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I have a polynomial ring $S=k[x_1,\dots,x_n]$ positively graded, that is, each indeterminate has degree $>0$, and I suppose moreover that $\deg(x_1)>1$. In $S$ I have an ideal $P$ which is prime, homogenous (with respect to the given grading), and such that $x_1\notin P$.

My question is the following: if $\mathcal K$ is a minimal system of homogenous generators of $P$, is it true that $\mathcal K$ is also a Gröbner basis of $P$, with respect to a suitable term order? I have reason to believe that the answer is yes, because this should be the natural step to complete a certain proof. The only thing I know is that to carry out this proof I should use Buchberger's Algorithm.

So, here is a first attempt: let $d_i$ be the degrees of $x_i$, and denote $\le$ the term order which corresponds to the Matrix having as top rows $$\left(\begin{array}{cccc} d_1& d_2 &\dots& d_n\\ -1 &0&\dots &0 \end{array}\right),$$ and that goes on in a suitable way (i.e., so that the determinant is $\ne0$). An information I know is that, if $g_1,\dots,g_t$ is a homogenous, minimal Gröbner basis of $P$, then $x_1$ cannot divide any of the leading terms $LT_\le(g_i)$ of the $g_i$'s: this is true because $x_1$ dividing some $LT(g_i)$ would imply $x_1|g_i$, and since $x_1\notin P$ this would contradict the minimality of the Gröbner basis. So, in order to prove that the answer to my question is yes, I would begin with an easy case where $\mathcal K=\{f_1,f_2\}$ is a minimal system of homogeneous generators with just two elements. (If there's only one element the answer is trivially yes.) Now I would like to use Buchberger's Algorithm as follows: denoting $x^{\alpha_i}:=LT(f_i)$ for $i=1,2$, there is only one S-polynomial to consider: $$S_{12}:=\frac{x^{\alpha_1}}{\gcd(x^{\alpha_1},x^{\alpha_2})}f_2-\frac{x^{\alpha_2}}{\gcd(x^{\alpha_1},x^{\alpha_2})}f_1.$$ If is suppose that $\{f_1,f_2\}$ is not a Gröbner basis, it means that for each division of $S_{12}$ by $f_1$ and $f_2$ $$S_{12}=g_1f_1+g_2f_2+r$$ the remainder $r$ is not $0$. And by division recall that we mean that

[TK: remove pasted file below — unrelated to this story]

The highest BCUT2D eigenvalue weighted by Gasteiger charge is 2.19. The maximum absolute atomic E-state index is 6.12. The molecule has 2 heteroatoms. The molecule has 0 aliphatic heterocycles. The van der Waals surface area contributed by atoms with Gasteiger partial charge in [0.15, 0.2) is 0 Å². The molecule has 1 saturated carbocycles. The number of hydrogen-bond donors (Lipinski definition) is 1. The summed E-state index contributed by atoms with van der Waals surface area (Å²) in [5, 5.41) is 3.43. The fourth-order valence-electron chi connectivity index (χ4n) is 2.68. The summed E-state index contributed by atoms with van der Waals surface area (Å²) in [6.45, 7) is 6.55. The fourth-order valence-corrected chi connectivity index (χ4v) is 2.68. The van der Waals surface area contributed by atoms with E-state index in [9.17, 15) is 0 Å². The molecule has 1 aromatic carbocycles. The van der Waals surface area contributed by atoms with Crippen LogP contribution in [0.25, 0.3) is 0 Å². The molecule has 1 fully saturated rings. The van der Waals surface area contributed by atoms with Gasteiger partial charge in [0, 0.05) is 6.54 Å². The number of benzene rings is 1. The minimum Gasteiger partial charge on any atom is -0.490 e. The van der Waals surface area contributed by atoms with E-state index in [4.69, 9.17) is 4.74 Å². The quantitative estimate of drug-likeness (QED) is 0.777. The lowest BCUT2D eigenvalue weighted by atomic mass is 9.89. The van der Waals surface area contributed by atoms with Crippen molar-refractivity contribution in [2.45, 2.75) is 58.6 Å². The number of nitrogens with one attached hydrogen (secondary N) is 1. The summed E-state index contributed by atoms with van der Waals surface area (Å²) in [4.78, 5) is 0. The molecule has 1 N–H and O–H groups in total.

• for each $i\in\{1,2\}$, we have $LT(g_if_i)\le LT(S_{12})$,

  • $LT(r)\notin\big(LT(f_1),LT(f_2)\big)$.

I am trying to find a contradiction, but so far I haven't succeeded. Could anyone give me some hints? Thank you very much in advance for your help!

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    $\begingroup$ "... with respect to a suitable term order..." Does that mean you want to have the set first and then want to construct term order such that this specific set becomes a Groeber basis? $\endgroup$ – Dirk May 9 '17 at 10:56
  • $\begingroup$ Thank you. Yes, I have the set of generators and I hope to find such a term order. I am hoping that an order given by a matrix like the one described above can do the trick. Or maybe some other order which somehow "isolates" the indeterminate $x_1$. $\endgroup$ – Miles Eagle May 9 '17 at 11:33

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